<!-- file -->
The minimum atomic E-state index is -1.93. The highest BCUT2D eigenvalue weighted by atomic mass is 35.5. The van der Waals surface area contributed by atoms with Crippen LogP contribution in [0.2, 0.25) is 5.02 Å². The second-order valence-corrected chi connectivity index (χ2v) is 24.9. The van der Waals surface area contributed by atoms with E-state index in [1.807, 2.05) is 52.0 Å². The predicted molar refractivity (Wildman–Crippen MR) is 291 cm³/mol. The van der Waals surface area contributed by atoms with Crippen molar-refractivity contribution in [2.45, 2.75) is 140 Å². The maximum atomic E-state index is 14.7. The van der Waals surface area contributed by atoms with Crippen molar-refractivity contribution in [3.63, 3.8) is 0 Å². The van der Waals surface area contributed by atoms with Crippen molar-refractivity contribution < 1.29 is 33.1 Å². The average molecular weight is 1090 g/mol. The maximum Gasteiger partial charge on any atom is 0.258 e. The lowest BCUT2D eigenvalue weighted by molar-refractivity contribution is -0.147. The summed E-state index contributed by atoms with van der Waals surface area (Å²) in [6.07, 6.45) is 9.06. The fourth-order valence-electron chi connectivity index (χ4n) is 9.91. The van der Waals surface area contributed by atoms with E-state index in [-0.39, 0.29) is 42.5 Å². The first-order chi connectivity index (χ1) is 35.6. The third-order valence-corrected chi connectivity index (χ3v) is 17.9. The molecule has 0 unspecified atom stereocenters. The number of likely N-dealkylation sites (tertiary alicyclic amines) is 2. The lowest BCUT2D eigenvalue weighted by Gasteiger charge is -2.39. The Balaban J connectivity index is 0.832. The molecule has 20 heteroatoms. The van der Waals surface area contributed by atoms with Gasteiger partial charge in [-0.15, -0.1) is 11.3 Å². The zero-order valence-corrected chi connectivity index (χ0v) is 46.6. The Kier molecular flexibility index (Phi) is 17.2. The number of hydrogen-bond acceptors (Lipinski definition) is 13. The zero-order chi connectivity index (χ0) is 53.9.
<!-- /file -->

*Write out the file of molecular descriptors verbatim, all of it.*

The minimum atomic E-state index is -1.93. The highest BCUT2D eigenvalue weighted by atomic mass is 35.5. The van der Waals surface area contributed by atoms with Crippen LogP contribution in [0.2, 0.25) is 5.02 Å². The second-order valence-corrected chi connectivity index (χ2v) is 24.9. The van der Waals surface area contributed by atoms with E-state index in [1.807, 2.05) is 52.0 Å². The predicted molar refractivity (Wildman–Crippen MR) is 291 cm³/mol. The van der Waals surface area contributed by atoms with Crippen molar-refractivity contribution in [2.45, 2.75) is 140 Å². The maximum atomic E-state index is 14.7. The van der Waals surface area contributed by atoms with Crippen molar-refractivity contribution in [3.63, 3.8) is 0 Å². The van der Waals surface area contributed by atoms with Crippen molar-refractivity contribution < 1.29 is 33.1 Å². The average molecular weight is 1090 g/mol. The maximum Gasteiger partial charge on any atom is 0.258 e. The lowest BCUT2D eigenvalue weighted by molar-refractivity contribution is -0.147. The summed E-state index contributed by atoms with van der Waals surface area (Å²) in [6.07, 6.45) is 9.06. The fourth-order valence-electron chi connectivity index (χ4n) is 9.91. The van der Waals surface area contributed by atoms with E-state index in [-0.39, 0.29) is 42.5 Å². The first-order chi connectivity index (χ1) is 35.6. The third-order valence-corrected chi connectivity index (χ3v) is 17.9. The molecule has 0 unspecified atom stereocenters. The number of likely N-dealkylation sites (tertiary alicyclic amines) is 2. The lowest BCUT2D eigenvalue weighted by Gasteiger charge is -2.39. The Balaban J connectivity index is 0.832. The molecule has 20 heteroatoms. The van der Waals surface area contributed by atoms with Gasteiger partial charge in [-0.15, -0.1) is 11.3 Å². The zero-order valence-corrected chi connectivity index (χ0v) is 46.6. The Kier molecular flexibility index (Phi) is 17.2. The number of hydrogen-bond acceptors (Lipinski definition) is 13. The zero-order chi connectivity index (χ0) is 53.9.